Hurricane season 2012, which officially ends Dec. 1, will go down in history as the year of “super storm” Sandy, which carved a path of death and devastation from the Caribbean to the Jersey shore.
Scientifically speaking, it also was notable for something it was not: intense. For the third-straight season, the tropics churned out what not long ago would rank as an abnormally large number of storms — yet curiously only one of 19 managed to reach Category 3 strength.
It wasn’t Sandy. It was otherwise forgettable Michael, which spent all of a half-day with its maximum winds above the “major” benchmark of 111 mph before spinning off into oblivion in the far-off Atlantic Ocean.
By the old school yardstick of named storms, 2012 ranked among the busiest hurricane season on record. By broader and more sophisticated measures, it was sort of middling.
“We had a large number of storms but most of them did not amount to much,” said Chris Landsea, science and operations officer for the National Hurricane Center.
“It was very unusual,” said Phil Klotzbach, a research scientist at Colorado State University who teams with climatologist William Gray on closely watched annual hurricane forecasts. “For major hurricanes, it was one of the quietest years in the last 24 years.”
Despite two close and soggy calls, it also went down as a lucky seventh-straight landfall-free year for South Florida.
Overall, this year’s tropical output may only muddy the climate-change debate reopened as a result of Sandy slamming the heavily populated, rarely-hit northeastern United States.
With the media capital of America at the center of its path, Sandy may have been among the most hyped hurricanes in history. Unfortunately, it largely lived up to the billing, filling New York City streets and subways with sea water, inundating quaint towns along the Jersey shore and killing 115 people. The storm, which earlier killed more than 70 people as it raked across Haiti, Cuba and the Bahamas, also pulled the issue of global warming out of the political deep freezer. New York City Mayor Michael Bloomberg, echoing environmental groups, said Sandy’s destruction had underlined the concerns of rising sea levels and stronger storms.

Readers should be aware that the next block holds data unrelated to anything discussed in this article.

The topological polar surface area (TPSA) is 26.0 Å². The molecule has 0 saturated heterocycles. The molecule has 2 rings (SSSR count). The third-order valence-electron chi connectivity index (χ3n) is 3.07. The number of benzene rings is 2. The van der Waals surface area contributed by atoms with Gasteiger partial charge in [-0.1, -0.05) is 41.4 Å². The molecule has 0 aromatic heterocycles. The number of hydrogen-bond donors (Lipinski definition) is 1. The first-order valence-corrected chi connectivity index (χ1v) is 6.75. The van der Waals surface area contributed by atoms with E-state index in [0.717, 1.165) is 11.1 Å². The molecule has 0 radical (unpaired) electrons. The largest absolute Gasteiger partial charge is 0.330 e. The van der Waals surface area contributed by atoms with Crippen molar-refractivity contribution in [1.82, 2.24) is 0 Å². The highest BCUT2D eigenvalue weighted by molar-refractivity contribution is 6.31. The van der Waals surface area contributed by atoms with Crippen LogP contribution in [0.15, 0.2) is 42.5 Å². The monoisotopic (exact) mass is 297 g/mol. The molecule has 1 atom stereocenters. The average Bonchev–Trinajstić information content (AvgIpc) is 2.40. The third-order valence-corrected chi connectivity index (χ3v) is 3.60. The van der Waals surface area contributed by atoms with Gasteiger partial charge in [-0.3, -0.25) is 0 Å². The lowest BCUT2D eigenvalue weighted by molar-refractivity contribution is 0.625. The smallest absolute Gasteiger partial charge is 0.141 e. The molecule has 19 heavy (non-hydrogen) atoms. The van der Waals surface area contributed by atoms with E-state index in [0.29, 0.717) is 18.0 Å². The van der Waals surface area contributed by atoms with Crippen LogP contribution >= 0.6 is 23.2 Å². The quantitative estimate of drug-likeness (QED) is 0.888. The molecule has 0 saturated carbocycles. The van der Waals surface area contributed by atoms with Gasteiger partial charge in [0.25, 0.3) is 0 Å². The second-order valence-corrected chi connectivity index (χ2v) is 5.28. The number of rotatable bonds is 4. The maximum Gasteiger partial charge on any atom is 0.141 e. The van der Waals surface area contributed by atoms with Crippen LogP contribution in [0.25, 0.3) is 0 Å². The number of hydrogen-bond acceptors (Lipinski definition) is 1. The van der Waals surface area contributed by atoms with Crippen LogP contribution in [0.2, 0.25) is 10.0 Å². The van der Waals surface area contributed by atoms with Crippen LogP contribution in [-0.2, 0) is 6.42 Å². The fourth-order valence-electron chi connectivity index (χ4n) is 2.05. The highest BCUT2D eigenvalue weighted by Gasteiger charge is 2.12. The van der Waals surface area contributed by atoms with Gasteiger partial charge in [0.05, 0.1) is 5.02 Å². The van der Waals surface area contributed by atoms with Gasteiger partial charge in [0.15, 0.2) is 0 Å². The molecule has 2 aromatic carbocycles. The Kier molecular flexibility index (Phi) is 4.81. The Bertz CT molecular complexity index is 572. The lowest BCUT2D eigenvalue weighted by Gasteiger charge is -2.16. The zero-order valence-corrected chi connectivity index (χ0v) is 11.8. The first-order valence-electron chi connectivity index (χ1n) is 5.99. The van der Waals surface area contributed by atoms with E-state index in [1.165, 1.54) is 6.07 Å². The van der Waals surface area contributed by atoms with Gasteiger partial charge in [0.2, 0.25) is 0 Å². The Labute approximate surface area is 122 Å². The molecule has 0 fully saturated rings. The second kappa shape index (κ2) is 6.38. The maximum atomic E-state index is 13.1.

Sandy struck the Northeast as a rare but not unprecedented hybrid of tropical hurricane and nor’easter winter storm, forecasters said. It was so powerful it reached the second-lowest barometric pressure reading ever recorded for a northeastern storm. The massive storm, added by seasonal high tides, pushed a record storm surge into Lower Manhattan and along the New York-New Jersey coast.
But sorting out how much of a role, if any, climate change may have played in a specific storm like Sandy or even in any given hurricane season may be impossible.
“From one season to the next, it’s just not something we can see,” said Brian McNoldy, a senior researcher at the University of Miami’s Rosenstiel School of Marine and Atmospheric Science who writes a hurricane expert blog for The Washington Post. “It’s something we may be able to see unfold over decades.”
Complicating the debate, the prevailing theory about climate change impacts has been that that warming oceans would likely produce fewer but more intense hurricanes, he said.